An airport is a designated location for aircraft to take off and land, with facilities, services, and infrastructure as required. A military airport is known as an airbase.
Airports vary in size, with those smaller or less-developed areas dedicated to aircraft operations are sometimes called airfields or airstrips. These smaller airports might include a single dirt or grass runway of less than 2000m, while larger airports for international flights have paved runways 3000m or larger. Size aside, any airport can have paved runways, with many airports in North America having paved runways shorter than 1000m.
At airports served by commercial flights, the buildings where passengers purchase tickets, clear security, and check or claim luggage are typically called terminals. The waiting areas which provide access to the airplanes are typically called concourses, although these terms are often interchangeable.
Both large and small airports can be towered or uncontrolled, depending on funds and traffic. Due to their high capacity and busy airspace, most international airports have air traffic control located on site.
International airports generally have a complex of buildings where passengers can embark on airliners, and where cargo can be stored and loaded. Customs facilities for international travel often distinguish an international airport, and require a more conspicuous level of physical security.
The largest international airports are often located next to freeways or are served by their own freeways. Often, traffic is fed into two access roads, designed as loops, one sitting on top of the other. One level is for departing passengers and the other is for arrivals. Many airports also have light rail lines or other mass transit systems directly connected to the main terminals.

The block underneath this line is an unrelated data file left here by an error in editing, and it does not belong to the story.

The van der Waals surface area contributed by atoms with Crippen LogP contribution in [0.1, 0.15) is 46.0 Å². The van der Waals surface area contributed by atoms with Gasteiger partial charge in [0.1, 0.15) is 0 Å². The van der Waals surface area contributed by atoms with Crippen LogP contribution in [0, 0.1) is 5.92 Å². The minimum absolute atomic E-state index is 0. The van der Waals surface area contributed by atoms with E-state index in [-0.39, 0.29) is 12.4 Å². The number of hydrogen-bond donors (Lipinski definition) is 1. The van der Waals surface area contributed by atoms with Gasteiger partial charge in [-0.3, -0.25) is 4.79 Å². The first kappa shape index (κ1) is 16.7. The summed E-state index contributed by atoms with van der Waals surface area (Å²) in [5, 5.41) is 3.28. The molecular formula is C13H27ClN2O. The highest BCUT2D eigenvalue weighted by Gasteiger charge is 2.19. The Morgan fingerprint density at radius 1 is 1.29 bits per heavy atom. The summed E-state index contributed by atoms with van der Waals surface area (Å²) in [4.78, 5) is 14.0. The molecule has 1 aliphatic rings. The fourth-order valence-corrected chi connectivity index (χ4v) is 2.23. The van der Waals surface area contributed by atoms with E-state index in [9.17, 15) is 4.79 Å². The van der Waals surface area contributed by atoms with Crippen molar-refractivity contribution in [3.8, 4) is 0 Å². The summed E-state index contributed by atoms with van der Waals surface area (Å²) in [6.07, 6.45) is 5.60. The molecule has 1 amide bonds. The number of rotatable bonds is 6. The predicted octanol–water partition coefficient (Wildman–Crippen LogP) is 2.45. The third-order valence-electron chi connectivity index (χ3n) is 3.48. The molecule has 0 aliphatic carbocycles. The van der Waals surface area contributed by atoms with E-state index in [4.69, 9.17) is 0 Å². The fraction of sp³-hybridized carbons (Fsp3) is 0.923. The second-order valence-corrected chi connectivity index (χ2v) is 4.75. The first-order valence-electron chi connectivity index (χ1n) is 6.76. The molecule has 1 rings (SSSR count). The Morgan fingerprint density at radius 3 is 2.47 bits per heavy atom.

Aircraft maintenance, pilot services, aircraft rental, and hangar rental is most often performed by a fixed base operator, e.g. British Airways at Heathrow.
Airport designation and naming
Airports are uniquely represented by their IATA airport code and ICAO airport code. In the U.S. and other countries, they are often named after a prominent local celebrity, commonly a politician.
The traffic generated by airports both in the air and on the surface can be a major source of aviation noise and air pollution which may interrupt nearby residents' sleep or, in extreme cases, be harmful to their health . The construction of new airports, or addition of runways to existing airports, is often resisted by local residents because of the effect on the countryside, historical sites, local flora and fauna. As well, due to the risk of collision between birds and airplanes, large airports undertake population control programs where they frighten or shoot birds to ensure the safety of air travellers.